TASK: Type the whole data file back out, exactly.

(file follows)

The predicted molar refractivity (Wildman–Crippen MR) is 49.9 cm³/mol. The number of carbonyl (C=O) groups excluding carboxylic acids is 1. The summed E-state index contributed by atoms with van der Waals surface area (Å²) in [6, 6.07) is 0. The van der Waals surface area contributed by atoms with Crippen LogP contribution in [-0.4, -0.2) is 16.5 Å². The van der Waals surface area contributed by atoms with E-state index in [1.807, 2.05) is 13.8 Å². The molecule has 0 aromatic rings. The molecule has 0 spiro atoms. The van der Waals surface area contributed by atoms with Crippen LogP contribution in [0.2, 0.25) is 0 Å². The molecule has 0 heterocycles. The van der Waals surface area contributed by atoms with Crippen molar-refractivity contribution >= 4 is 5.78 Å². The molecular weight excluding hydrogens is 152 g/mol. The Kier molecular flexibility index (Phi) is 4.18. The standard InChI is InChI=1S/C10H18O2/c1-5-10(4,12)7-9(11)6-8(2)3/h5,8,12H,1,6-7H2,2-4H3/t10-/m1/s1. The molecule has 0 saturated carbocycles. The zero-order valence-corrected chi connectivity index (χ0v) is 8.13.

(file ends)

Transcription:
The predicted molar refractivity (Wildman–Crippen MR) is 49.9 cm³/mol. The number of carbonyl (C=O) groups excluding carboxylic acids is 1. The summed E-state index contributed by atoms with van der Waals surface area (Å²) in [6, 6.07) is 0. The van der Waals surface area contributed by atoms with Crippen LogP contribution in [-0.4, -0.2) is 16.5 Å². The van der Waals surface area contributed by atoms with E-state index in [1.807, 2.05) is 13.8 Å². The molecule has 0 aromatic rings. The molecule has 0 spiro atoms. The van der Waals surface area contributed by atoms with Crippen LogP contribution in [0.2, 0.25) is 0 Å². The molecule has 0 heterocycles. The van der Waals surface area contributed by atoms with Crippen molar-refractivity contribution >= 4 is 5.78 Å². The molecular weight excluding hydrogens is 152 g/mol. The Kier molecular flexibility index (Phi) is 4.18. The standard InChI is InChI=1S/C10H18O2/c1-5-10(4,12)7-9(11)6-8(2)3/h5,8,12H,1,6-7H2,2-4H3/t10-/m1/s1. The molecule has 0 saturated carbocycles. The zero-order valence-corrected chi connectivity index (χ0v) is 8.13.